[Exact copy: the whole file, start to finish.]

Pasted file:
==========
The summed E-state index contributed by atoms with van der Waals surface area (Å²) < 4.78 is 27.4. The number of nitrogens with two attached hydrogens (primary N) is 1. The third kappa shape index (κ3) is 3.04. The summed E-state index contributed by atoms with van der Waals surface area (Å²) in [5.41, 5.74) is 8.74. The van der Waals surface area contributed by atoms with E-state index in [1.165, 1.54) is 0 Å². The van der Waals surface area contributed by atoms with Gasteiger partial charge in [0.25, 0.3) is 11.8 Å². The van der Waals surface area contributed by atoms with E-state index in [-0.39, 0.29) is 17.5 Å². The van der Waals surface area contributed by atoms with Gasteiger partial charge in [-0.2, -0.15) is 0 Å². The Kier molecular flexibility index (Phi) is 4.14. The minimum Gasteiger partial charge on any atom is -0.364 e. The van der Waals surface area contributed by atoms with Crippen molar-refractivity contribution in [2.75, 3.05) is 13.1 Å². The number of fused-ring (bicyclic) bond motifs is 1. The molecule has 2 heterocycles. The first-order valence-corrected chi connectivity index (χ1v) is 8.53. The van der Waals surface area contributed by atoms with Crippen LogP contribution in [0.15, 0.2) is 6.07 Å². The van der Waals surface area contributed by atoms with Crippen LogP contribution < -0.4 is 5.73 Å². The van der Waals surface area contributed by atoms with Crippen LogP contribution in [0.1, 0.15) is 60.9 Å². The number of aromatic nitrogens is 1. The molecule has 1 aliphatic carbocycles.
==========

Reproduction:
The summed E-state index contributed by atoms with van der Waals surface area (Å²) < 4.78 is 27.4. The number of nitrogens with two attached hydrogens (primary N) is 1. The third kappa shape index (κ3) is 3.04. The summed E-state index contributed by atoms with van der Waals surface area (Å²) in [5.41, 5.74) is 8.74. The van der Waals surface area contributed by atoms with E-state index in [1.165, 1.54) is 0 Å². The van der Waals surface area contributed by atoms with Gasteiger partial charge in [0.25, 0.3) is 11.8 Å². The van der Waals surface area contributed by atoms with E-state index in [-0.39, 0.29) is 17.5 Å². The van der Waals surface area contributed by atoms with Gasteiger partial charge in [-0.2, -0.15) is 0 Å². The Kier molecular flexibility index (Phi) is 4.14. The minimum Gasteiger partial charge on any atom is -0.364 e. The van der Waals surface area contributed by atoms with Crippen molar-refractivity contribution in [2.75, 3.05) is 13.1 Å². The number of fused-ring (bicyclic) bond motifs is 1. The molecule has 2 heterocycles. The first-order valence-corrected chi connectivity index (χ1v) is 8.53. The van der Waals surface area contributed by atoms with Crippen LogP contribution in [0.15, 0.2) is 6.07 Å². The van der Waals surface area contributed by atoms with Crippen LogP contribution < -0.4 is 5.73 Å². The van der Waals surface area contributed by atoms with Crippen LogP contribution in [0.1, 0.15) is 60.9 Å². The number of aromatic nitrogens is 1. The molecule has 1 aliphatic carbocycles.